How a genetic disorder affects my mental health – Guestpost

By Amanda Ripsam

This post is one of the more challenging posts I have had to write. I was asked how does 22q affect me personally and how does it affect my daughter. My friend Kim and I exchanged post for a guest post on one another blog.

How a genetic disorder affects mental health

I never really know how to answer this because I don’t want to give off the stigma that because I have PTSD and ADHD that all of us who have 22q have PTSD and ADHD. I also have panic disorder and syncope. My daughter has the same issues minus the PTSD. PTSD is not from the 22q but the abuse I endured as a child, and the trauma I experienced which I wrote a book about but have not yet published. I would like to publish it, but I am working on how I have grown and healed and yes even recovered from the extreme aspects of PTSD. Writing has been my way to cope and a way I release all of what I experienced. It was a journey of self-discovery and growth. Having my daughter gave me the reason to keep pushing forward, at the time of my recovery it was my reason, but if your child is the reason for recovery you won’t fully recover. I had to fail three times, and three different in patient stays while I healed. I am currently writing about that time. I am writing about how my faith helped push me through the hard times and every day I need to make choices and put in an effort with the thoughts of ‘would this hinder my recovery or not? ‘After having symptoms gone for almost ten years and wholly recovered for nearly 5,  I have come a long way from the shy quiet person people used to walk all over.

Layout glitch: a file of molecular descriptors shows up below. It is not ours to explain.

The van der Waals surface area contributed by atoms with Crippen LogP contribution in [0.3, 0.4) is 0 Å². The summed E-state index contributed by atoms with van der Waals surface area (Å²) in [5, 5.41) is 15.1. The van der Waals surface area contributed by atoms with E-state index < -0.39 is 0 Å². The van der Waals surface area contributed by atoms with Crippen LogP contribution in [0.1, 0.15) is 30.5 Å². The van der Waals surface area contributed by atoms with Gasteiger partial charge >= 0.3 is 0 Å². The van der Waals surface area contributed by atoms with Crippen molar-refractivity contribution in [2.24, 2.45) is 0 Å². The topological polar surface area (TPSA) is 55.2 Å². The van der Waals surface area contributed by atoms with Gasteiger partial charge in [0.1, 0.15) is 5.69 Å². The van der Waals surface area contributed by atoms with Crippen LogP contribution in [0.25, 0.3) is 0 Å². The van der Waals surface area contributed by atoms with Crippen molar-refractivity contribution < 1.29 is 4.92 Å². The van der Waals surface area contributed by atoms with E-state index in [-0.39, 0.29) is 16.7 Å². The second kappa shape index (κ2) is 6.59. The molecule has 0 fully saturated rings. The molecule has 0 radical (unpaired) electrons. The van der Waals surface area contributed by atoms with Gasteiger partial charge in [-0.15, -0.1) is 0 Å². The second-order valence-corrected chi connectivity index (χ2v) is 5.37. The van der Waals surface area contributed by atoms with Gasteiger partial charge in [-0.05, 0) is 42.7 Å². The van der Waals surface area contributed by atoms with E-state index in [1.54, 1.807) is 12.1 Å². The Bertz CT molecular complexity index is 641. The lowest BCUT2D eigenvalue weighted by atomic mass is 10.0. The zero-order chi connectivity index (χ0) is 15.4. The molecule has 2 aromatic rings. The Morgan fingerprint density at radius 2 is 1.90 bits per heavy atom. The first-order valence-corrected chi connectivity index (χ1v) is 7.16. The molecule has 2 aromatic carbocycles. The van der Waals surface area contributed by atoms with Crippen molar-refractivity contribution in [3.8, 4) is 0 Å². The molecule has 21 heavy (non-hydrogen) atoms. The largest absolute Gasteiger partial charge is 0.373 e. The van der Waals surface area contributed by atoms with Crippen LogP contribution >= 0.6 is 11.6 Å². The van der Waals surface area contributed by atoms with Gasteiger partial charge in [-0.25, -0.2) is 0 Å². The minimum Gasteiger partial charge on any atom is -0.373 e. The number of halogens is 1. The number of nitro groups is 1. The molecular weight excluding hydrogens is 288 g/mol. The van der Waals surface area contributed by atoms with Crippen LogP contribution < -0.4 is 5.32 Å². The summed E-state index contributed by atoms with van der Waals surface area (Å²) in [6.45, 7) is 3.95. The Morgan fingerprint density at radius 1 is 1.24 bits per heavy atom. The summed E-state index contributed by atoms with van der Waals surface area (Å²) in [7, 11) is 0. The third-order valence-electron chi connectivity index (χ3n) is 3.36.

I use my voice and advocate as well as a mentor for others who were or are dealing with what I went through when I first was diagnosed back when I was 21 years old. Still, just a kid trying to figure my way in the world. Now I am 35 I have the 11-year old I have been doing a lot of self-reflecting and Kims questions couldn’t have come at a better time in my life.

My personal first-hand experiences were not easy we are not all cookie cutters, no two people with this genetic disorder are the same, so treatment has to be tailored. 22q is a total body disorder. It effects from head to toes. There are doctors, and specialist my daughter and I both see that help us heal as well as we are doing. We are doing as well as we are because of my personal firsthand experience and the help other doctors who have helped us

Support